France and Quebec's artificial controversy over halal meat -

France and Quebec’s artificial controversy over halal meat

The lands of foie gras and puppy mills are suddenly horrified by animal slaughter


Le Pen: "Don't French people who don't want to eat halal have the same rights as Muslims who do?" (Philippe Wojazer/Reuters)

With the American Republican primaries in full swing, it’s easy to forget that U.S. politics doesn’t have a monopoly on ignorance. Thanks to France’s right-wing National Front party, and Canada’s very own, very left-wing Parti Québécois, it appears that SantoRomNewt may have something in common with French leaders (despite Newt’s attack ad on Mitt Romney for speaking French): a penchant for anti-Muslim rhetoric. At issue is the halal meat controversy, possibly the most bogus animal rights campaign in recent history. Its chief spokesperson is sometimes-starlet, sometimes-xenophobe Marine Le Pen, of the aforementioned NFP. Le Pen is deeply disturbed by the notion that non-Muslim French citizens are “unwittingly eating halal meat,” which she contends comes from animals that are being inhumanely slaughtered. The ritual method through which halal meat is slaughtered (as with kosher meat, using a single incision to the jugular) is just as legal in France as the secular alternative (“captive bolt stunning,” in which the animal is sedated via stun gun before it’s killed), but Le Pen maintains that halal’s “horrible cruelty” warrants special condemnation. “This is a moral point,” she says. “Don’t French people who don’t want to eat halal have the same rights as Muslims who do?” Even French President Nicolas Sarkozy, who once accused Le Pen of stirring up an “artificial controversy,” has made the alleged cruelty of halal slaughtering a cause célèbre in the upcoming presidential election—perhaps to reel in the country’s right-wing base.

In this hemisphere, the Parti Québécois is no less alarmed. Like Le Pen, the PQ is worried that unsuspecting citizens may be eating halal against their will. “This type of [halal] slaughter slams directly against Quebec values,” the PQ said in a statement recently. (I have yet to find any mention of humane animal slaughter in “The Common Values of Quebec Society,” a provincial document written for immigrant orientation.) The PQ is demanding a report on halal practices from the province, and requesting that all Quebecers be informed about the slaughter methods of their meat, even though one of the province’s biggest meat-processing giants, Olymel, admitted its halal products aren’t entirely halal: “In no way we’re practising traditional halal slaughtering—no way,” spokesman Richard Vigneault told the Canadian Press. In fact, he said, Olymel’s official halal certification process consists of nothing more than “having an imam recite a prayer in the plant and did not affect the slaughtering methods at all.” In other words, it’s Quebec Muslims who are more likely being duped into thinking their meat is technically halal, not the other way around.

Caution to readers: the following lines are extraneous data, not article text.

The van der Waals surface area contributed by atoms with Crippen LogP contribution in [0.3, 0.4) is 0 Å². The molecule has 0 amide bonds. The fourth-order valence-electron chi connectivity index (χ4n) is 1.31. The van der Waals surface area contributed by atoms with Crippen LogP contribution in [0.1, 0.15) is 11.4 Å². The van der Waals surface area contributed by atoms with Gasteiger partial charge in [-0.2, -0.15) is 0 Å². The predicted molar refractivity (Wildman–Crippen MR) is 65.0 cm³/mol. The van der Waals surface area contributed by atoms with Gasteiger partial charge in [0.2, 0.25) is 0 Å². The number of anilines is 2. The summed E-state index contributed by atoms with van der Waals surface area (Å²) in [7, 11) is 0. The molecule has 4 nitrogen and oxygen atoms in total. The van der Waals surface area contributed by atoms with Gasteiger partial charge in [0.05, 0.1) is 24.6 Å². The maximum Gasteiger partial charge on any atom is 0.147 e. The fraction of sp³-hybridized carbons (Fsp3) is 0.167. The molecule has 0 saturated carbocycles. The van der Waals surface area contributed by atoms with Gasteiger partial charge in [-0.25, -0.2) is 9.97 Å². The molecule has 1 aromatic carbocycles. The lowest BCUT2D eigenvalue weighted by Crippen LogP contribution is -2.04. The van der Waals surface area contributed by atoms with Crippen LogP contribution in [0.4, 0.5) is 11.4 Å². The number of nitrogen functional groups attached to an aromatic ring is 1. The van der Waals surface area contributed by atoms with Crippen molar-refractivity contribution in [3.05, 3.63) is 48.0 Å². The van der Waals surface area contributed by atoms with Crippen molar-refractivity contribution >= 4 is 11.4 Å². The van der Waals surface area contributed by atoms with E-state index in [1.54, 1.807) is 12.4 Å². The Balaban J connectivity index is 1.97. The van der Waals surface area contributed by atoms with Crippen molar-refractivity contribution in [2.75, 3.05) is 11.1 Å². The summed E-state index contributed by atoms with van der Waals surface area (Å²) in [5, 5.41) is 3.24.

Let’s forget for a moment that this impassioned animal rights campaign materialized in the lands of foie gras and puppy mills (Quebec was named “the best province to be an animal abuser” by the Animal Legal Defense Fund), and suppose that Le Pen, Sarkozy and the Parti Québécois are sincere in their concern for the humane treatment of animals. If so, are they right to condemn halal ritual?

Researchers and agriculture boards are split on the issue; some say the secular method is more merciful than halal, while others contend they’re equally humane—or cruel. When Muslims and Jews are forced to defend their dietary laws, they often cite a German study published in 1978 by veterinarian Wilhelm Schulze. After subjecting cattle and sheep to EEG measurements during both slaughter techniques, Schulze concluded that, if performed properly, religious slaughter is no less humane than captive bolt stunning. Likewise, some religious leaders insist that the swift cut to the jugular required in halal and kosher methods acts as its own stunning sedative, rendering the animal unconscious almost instantly—thereby mimicking the standard method.

Among animal rights activists, however, religious slaughter is decidedly unpopular. Britain’s Farm Animal Welfare Council has lobbied for its ban since 1985, and PETA contends that animals are subjected to “prolonged torment.”

There is no argument that when the methods were first adopted, in Biblical and Quranic times, halal/kosher slaughter was by far the most humane method available. The method’s chief defenders believe it still is. So if opponents are truly concerned about the undue suffering they believe the ritual causes, why not appeal to religious groups on the grounds that captive bolt stunning isn’t in violation of their orthodoxy, but in direct keeping with it?

Because that’s not what this debate is really about. Nicolas Sarkozy’s heart doesn’t bleed for cattle. The PQ doesn’t care about meat-packing procedures. And Marine Le Pen is not Temple Grandin. These French leaders are in the grip of subtle but ugly identity politics—one that mistakes xenophobia for cultural values. The greatest indignation in both France and Quebec has not been directed toward the animals’ treatment after all, but toward the possibility that the meat from ritually slaughtered animals might be inadvertently eaten not by Muslims, but by more truly French, ancestrally French, people. So a final word to any politician who has recently jumped on the slaughterhouse bandwagon: expose your preoccupation with religious dietary laws for what it really is—a lingering appetite for racism.